Democratic backsliding in Bangladesh

The news of a new round of violent attacks in Bangladesh underscores a deteriorating security risk the world can no longer ignore. Last week in Dhaka, groups of men stabbed two prominent secular publishers, leaving one dead and the other in critical condition. Western intelligence agencies have warned the government that terrorists linked to so-called Islamic State are targeting foreigners and are set upon bringing increasing terror to Bangladesh.

The ruling Awami League and religious extremists are fomenting civil war while the rest of the country—especially the legitimate political opposition—is caught in the middle of violence and oppression.

For those who have been watching Bangladesh closely, it is clear that Prime Minister Sheikh Hasina has abandoned politics BDdemocracy as she continues to use the government and courts to eliminate political opponents and consolidate her grip on power. The so-called Parliamentary opposition is supine and ineffective.

Hasina’s continued suppression of legitimate dissent only increases the likelihood of violence. Suppressing a real political process encourages extremists, whose rhetoric incites violence.

In the coming days, Bangladesh’s current state of unrest will only grow worse if Hasina continues to abandon the rule of law by allowing the execution of two opposition leaders. She has long given up listening to the people of Bangladesh or respecting human rights. The British and US governments and the broader international community must immediately pressure her to stop these executions and reform the government of her country. She is dragging Bangladesh inexorably towards an unwelcome choice between authoritarian and mob rule.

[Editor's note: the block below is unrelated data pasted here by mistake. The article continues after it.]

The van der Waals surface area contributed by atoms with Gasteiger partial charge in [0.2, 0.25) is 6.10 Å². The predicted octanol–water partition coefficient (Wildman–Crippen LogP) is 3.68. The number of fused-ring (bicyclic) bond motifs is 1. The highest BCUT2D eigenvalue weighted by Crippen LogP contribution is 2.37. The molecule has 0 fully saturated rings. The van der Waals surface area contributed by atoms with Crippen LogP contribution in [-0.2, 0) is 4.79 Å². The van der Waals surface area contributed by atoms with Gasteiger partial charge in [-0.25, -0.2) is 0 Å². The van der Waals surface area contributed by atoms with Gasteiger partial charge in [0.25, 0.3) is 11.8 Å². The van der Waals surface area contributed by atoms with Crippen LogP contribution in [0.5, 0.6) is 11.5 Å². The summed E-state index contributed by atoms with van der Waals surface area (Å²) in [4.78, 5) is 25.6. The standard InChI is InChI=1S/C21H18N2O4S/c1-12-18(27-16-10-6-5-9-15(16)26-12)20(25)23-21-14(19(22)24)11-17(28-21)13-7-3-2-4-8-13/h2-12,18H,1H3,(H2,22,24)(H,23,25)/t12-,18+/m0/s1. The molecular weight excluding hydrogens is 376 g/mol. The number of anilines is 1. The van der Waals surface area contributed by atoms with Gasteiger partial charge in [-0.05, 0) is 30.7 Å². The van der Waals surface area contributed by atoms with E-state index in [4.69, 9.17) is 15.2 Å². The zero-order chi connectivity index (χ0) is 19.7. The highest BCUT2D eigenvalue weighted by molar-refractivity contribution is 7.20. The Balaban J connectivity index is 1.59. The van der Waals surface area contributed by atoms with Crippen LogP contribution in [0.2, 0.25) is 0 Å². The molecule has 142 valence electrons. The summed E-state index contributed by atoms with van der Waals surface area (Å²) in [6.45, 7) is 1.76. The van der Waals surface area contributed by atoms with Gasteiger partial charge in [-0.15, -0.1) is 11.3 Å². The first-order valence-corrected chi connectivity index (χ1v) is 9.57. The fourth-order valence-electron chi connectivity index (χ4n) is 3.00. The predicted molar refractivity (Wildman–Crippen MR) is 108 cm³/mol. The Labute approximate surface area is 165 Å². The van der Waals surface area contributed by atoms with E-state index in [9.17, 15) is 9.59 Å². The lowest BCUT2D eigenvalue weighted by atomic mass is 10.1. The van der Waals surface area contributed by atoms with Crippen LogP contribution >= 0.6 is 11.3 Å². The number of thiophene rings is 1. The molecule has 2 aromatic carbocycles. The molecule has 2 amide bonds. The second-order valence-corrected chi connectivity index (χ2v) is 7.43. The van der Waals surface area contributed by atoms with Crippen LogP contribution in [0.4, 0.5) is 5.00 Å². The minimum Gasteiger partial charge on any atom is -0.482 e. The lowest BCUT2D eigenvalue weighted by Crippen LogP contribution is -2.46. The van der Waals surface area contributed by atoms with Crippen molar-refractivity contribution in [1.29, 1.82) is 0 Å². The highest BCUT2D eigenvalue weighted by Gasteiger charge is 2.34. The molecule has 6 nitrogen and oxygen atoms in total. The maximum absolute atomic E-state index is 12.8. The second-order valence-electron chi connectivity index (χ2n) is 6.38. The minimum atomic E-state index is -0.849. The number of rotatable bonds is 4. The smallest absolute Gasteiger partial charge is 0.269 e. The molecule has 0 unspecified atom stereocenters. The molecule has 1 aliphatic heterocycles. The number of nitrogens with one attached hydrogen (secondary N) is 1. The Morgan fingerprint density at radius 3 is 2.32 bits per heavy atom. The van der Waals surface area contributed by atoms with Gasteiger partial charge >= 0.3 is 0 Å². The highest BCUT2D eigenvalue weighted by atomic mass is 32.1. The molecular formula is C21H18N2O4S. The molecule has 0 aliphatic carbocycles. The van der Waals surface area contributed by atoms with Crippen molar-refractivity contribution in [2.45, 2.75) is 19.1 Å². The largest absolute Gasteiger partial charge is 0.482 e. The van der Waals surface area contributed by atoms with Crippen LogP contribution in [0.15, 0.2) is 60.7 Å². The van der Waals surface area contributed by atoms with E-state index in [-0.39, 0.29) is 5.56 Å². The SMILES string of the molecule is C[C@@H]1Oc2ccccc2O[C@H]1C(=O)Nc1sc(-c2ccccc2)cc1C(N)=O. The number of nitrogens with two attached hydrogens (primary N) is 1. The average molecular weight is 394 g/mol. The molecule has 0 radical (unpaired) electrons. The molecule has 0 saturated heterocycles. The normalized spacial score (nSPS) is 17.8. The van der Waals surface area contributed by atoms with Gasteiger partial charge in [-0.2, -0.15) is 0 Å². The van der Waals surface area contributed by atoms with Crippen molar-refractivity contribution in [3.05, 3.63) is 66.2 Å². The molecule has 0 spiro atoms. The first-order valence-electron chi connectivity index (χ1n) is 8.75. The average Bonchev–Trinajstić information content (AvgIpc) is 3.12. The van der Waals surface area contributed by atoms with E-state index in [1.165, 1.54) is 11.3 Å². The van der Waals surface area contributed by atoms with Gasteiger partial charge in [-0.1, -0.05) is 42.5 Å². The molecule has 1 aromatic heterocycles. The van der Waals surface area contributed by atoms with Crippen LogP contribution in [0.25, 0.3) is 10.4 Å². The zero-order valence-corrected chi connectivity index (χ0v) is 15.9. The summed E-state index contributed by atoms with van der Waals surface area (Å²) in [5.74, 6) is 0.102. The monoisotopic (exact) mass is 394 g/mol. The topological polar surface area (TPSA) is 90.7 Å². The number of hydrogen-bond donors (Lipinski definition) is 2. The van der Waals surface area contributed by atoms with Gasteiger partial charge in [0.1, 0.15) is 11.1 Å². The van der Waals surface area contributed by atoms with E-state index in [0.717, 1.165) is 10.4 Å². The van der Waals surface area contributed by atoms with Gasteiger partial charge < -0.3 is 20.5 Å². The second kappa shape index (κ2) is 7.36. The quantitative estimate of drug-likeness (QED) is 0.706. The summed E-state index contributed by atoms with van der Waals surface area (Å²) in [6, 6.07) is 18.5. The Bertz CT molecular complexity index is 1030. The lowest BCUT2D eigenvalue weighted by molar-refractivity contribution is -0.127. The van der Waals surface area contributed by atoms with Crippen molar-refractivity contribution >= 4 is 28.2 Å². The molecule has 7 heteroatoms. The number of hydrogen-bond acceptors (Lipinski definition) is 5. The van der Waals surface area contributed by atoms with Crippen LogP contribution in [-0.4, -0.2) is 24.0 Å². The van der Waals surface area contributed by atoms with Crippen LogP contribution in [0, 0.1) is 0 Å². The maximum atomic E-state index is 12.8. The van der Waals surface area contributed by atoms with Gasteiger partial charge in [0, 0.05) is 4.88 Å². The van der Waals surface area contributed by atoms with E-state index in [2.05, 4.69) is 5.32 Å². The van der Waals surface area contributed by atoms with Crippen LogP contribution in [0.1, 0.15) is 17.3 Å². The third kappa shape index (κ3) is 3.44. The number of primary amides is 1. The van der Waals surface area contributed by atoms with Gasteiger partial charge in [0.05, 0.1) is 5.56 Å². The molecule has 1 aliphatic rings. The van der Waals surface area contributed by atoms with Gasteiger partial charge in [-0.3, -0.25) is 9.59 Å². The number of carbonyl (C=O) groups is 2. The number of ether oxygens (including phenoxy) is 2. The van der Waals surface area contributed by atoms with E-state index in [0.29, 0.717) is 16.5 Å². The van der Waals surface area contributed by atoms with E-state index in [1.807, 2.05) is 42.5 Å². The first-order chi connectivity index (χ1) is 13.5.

The so-called International Crimes Tribunal (ICT) is at the heart of oppression and unrest in Bangladesh. Prime Minister Hasina uses the ICT to imprison and in some cases execute opposition party leaders instead of allowing the ICT to fulfill its purpose of prosecuting crimes from the 1971 war. As Amnesty International recently stated, the ICT fails to meet international standards for a fair trial.

The ICT is one of the fundamental reasons that Bangladesh is descending into violence. Decisions by the ICT have led to surges in violence at the announcement of verdicts and executions. The world cannot stand by and let this happen once again.

One of the prisoners facing execution, Salauddin Quader Chowdhury, is a leader in the opposition Bangladesh Nationalist Party. During the ICT trial, Chowdhury was prevented from calling all the defense witnesses he was advised by his lawyers were necessary.

The ICT did not allow 26 crucial defense witnesses to testify or submit affidavits attesting that Chowdhury was in Pakistan during the war of independence in 1971 when his alleged crimes were committed in Bangladesh. The witnesses include a former Prime Minister of Pakistan and a former US ambassador. The Bangladesh Government must stop these executions and provide Chowdhury a fair and just trial.

To institute the rule of law in Bangladesh, Prime Minister Hasina must immediately take the following steps to turn the ICT into a court that is truly independent and international:

Convene a reconstituted, internationally sanctioned and supervised war crimes tribunal

Impose a moratorium on all executions ordered by the ICT

Allow a fully independent inquiry into all ICT judgments

Halt all current trials until the above policies are implemented

Nothing less will do. At present the opinion of the world’s jurists condemns Bangladesh for ignoring internationally recognized rule of law values.

Prime Minister Hasina must now seek reconciliation with those values. Otherwise Bangladesh will continue down a path to one-party government, authoritarianism or mob rule.

By Lord Carlile of Berriew CBE QC

Lord Carlile of Berriew, CBE, QC is a Liberal Democrat member of the House of Lords. He was the British government’s independent reviewer of terrorism legislation from 2001 until 2011.